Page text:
Monument to John F. Kennedy

  • Click on image to enlarge

    Photo: William Arnett, 1986
  • Click on image to enlarge

    Photo: William Arnett
c. 1986
Concrete, plaster, and paint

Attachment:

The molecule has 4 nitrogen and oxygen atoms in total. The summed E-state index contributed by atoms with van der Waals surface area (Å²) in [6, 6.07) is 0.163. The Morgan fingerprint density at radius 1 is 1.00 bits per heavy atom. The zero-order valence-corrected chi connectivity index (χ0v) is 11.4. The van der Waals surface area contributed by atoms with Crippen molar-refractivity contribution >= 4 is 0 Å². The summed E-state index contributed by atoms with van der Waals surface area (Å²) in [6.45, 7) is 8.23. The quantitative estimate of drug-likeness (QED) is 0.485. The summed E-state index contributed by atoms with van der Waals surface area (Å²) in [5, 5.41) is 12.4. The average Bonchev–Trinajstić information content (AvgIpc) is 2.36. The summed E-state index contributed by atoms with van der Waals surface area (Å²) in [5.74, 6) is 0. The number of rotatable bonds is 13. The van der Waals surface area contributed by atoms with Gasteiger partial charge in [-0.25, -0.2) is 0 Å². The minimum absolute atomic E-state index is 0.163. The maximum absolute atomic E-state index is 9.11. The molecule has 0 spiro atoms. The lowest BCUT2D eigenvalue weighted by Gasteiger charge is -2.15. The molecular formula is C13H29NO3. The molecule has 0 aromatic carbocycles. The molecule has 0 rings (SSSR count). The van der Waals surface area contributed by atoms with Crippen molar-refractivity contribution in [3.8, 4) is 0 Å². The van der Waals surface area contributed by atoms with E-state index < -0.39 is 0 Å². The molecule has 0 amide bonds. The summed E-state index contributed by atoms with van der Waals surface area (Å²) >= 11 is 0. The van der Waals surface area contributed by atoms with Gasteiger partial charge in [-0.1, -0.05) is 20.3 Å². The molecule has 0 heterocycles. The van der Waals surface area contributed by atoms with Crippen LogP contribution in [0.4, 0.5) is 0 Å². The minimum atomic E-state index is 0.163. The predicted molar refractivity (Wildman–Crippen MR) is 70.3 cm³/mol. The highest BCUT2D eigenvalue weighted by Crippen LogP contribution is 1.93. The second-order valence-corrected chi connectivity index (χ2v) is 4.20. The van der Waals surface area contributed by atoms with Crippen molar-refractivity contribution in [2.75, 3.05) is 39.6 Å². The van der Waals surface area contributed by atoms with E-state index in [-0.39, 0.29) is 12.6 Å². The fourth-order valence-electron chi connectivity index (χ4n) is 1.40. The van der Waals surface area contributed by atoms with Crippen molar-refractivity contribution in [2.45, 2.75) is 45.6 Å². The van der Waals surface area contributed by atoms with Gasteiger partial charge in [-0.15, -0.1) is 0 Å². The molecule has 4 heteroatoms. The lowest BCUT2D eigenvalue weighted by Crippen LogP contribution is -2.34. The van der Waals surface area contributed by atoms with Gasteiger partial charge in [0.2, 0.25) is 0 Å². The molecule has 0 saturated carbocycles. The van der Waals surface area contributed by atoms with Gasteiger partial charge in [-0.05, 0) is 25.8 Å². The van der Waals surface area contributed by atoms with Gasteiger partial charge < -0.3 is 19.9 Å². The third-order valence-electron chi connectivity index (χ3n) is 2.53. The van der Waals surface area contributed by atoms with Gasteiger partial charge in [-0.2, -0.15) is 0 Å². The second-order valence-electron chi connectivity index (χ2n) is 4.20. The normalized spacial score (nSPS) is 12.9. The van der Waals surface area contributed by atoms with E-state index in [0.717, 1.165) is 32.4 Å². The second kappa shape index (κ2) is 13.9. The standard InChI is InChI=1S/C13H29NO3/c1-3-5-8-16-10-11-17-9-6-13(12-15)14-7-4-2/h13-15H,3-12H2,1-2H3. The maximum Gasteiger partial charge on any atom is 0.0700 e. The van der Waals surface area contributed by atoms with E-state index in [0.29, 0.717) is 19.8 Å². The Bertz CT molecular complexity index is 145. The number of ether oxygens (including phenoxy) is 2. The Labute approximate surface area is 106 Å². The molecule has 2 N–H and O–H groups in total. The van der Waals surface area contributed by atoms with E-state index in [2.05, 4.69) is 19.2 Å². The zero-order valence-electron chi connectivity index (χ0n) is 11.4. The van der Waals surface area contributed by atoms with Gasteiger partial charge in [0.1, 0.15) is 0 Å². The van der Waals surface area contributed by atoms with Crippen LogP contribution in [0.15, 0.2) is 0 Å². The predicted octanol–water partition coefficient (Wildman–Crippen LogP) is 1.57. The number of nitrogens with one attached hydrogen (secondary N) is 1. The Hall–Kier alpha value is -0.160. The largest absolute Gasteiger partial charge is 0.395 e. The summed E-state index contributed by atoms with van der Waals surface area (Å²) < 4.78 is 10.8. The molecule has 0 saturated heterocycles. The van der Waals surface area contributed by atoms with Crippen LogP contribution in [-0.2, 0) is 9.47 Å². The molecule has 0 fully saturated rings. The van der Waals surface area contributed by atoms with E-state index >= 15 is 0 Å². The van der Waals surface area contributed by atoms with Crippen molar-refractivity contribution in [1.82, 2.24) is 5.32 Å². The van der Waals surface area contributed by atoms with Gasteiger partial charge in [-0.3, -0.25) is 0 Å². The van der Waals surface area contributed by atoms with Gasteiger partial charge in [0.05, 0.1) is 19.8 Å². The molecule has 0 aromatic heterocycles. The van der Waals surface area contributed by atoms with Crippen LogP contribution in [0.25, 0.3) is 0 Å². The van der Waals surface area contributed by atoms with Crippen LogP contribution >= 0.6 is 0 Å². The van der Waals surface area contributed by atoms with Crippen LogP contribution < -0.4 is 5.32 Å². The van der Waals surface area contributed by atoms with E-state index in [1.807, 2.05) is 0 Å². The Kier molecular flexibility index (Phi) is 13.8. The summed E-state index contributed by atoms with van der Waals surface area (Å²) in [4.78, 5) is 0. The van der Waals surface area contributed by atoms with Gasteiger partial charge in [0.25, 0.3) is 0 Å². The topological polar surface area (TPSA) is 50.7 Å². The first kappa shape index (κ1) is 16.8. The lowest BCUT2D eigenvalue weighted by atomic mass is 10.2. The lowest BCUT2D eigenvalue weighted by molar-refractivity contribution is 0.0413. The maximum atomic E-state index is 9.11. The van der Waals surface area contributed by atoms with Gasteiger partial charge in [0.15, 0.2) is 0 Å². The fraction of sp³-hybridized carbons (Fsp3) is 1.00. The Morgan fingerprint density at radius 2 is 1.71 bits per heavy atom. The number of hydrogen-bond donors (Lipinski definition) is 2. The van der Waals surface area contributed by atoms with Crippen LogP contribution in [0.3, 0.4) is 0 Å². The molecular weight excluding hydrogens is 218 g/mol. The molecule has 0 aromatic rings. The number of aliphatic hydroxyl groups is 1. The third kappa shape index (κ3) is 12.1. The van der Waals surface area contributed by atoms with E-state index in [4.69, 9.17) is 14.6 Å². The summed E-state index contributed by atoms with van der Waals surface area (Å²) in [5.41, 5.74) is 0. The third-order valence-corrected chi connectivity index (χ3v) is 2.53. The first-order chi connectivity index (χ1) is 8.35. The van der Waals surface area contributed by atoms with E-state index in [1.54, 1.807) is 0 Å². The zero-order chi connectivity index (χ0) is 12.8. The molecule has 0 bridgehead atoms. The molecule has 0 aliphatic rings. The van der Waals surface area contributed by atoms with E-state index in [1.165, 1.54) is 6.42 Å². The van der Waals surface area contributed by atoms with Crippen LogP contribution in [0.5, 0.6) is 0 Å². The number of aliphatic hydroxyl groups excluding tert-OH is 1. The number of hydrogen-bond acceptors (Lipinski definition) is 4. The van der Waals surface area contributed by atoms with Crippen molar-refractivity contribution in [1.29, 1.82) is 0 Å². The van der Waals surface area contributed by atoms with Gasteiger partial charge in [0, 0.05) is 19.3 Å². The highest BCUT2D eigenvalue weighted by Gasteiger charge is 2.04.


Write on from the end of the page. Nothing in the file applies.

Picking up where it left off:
Bailey’s monument to Kennedy places the president under an airplane, which dispatched him quickly to the next world. The airplane is a common traditional emblem of passage in black cemeteries. This piece is on one level clearly and simply a death monument to Kennedy and to Kennedy’s posthumous association in black consciousness with deliverance—the flight of the airplane. In the time of its creation though, the airplane/Kennedy association implied something more: Kennedy’s best-known flight—to Berlin—and his “Ich bin ein Berliner” speech condemning the building of the Berlin Wall. The overt patriotism and endorsement of Kennedy also scream in silent rage for a more urgent jeremiad on behalf of those who were immured down in the American South. This piece is a true and tragic lament, a monument to Kennedy’s premature departure to another world, before he finished scheduling and piloting urgently needed domestic “flights” to freedom. (Bailey mailed his plan to the federal government as a suggestion for a national monument to Kennedy, “But I never did hear back” he said, so he built his own.)